To address the issue of automation lagging behind development, it’s imperative for a team to incorporate automation feasibility into the entry criteria for any feature to be developed. That means the team determines test automation candidates during refinement of new stories, which include the aforementioned access to test data from Challenge #2. Additionally, teams must consider completed (and executed!) scripts as part of the definition of done or exit criteria for any development work. If deadlines preclude this work from being done, teams should adopt working agreements that the “missed” automation is added as technical debt to be addressed at the beginning of the next Sprint or Project cycle. If this becomes a common occurrence, then the team must address the underlying cause of their estimations being lower than what’s needed to deliver a product that is tested according to their standards.
To help ensure automation runs concurrently with development, teams should adopt development standards that help promote automation as an upfront concern. That can include Test-Driven Development (TDD), Acceptance Test-Driven Development (ATDD), as well as Behavior-Driven Development (BDD). These practices promote testing up front and testing from the perspective of the user. When working on UI automated tests, it’s recommended the developers maintain standards for element locator IDs so the automation developers can write scripts concurrently with development.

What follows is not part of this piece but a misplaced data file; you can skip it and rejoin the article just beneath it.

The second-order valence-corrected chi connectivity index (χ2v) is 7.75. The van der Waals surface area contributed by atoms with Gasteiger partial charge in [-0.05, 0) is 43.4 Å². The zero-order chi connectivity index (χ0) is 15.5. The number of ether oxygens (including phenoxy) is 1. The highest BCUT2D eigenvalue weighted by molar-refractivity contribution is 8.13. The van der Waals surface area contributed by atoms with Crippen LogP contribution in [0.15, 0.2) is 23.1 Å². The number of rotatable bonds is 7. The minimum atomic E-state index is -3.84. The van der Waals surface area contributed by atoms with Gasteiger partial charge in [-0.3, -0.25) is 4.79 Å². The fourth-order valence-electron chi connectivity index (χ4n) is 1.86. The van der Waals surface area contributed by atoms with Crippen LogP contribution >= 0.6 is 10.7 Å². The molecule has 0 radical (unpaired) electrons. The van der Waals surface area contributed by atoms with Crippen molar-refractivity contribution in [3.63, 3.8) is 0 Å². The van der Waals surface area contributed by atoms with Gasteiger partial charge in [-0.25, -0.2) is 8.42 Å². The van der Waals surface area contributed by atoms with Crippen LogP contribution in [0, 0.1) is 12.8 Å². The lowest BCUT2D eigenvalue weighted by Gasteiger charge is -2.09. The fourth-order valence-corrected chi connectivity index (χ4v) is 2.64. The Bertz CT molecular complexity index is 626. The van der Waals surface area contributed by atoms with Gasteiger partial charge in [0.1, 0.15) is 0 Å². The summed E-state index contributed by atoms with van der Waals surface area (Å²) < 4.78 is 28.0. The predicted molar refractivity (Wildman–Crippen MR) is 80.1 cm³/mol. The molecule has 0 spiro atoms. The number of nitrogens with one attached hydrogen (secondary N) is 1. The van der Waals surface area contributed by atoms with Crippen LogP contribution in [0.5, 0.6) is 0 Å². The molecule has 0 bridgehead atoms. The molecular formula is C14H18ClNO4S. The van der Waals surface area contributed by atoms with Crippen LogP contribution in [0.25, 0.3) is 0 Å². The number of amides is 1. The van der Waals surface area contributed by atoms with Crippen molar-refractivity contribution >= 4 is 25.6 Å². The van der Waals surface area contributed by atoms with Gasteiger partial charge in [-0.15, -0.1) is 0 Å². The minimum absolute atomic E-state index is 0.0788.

Post Credits Scene
The challenges discussed in this post were not an exhaustive list of all the problems a team could face with test automation but do provide insight into common issues. Test automation is a big investment for an organization; it’s not a magic wand that makes all testing less costly or finds all your bugs. Automation is another tool to support the team in their quest for quality. Teams that treat their automation code the same as development code and follow practices that promote good code quality are more likely to have long-term success with their automated tests. You don’t have to be a superhero to write good automated tests – all you need is a desire to improve and the will to see it through.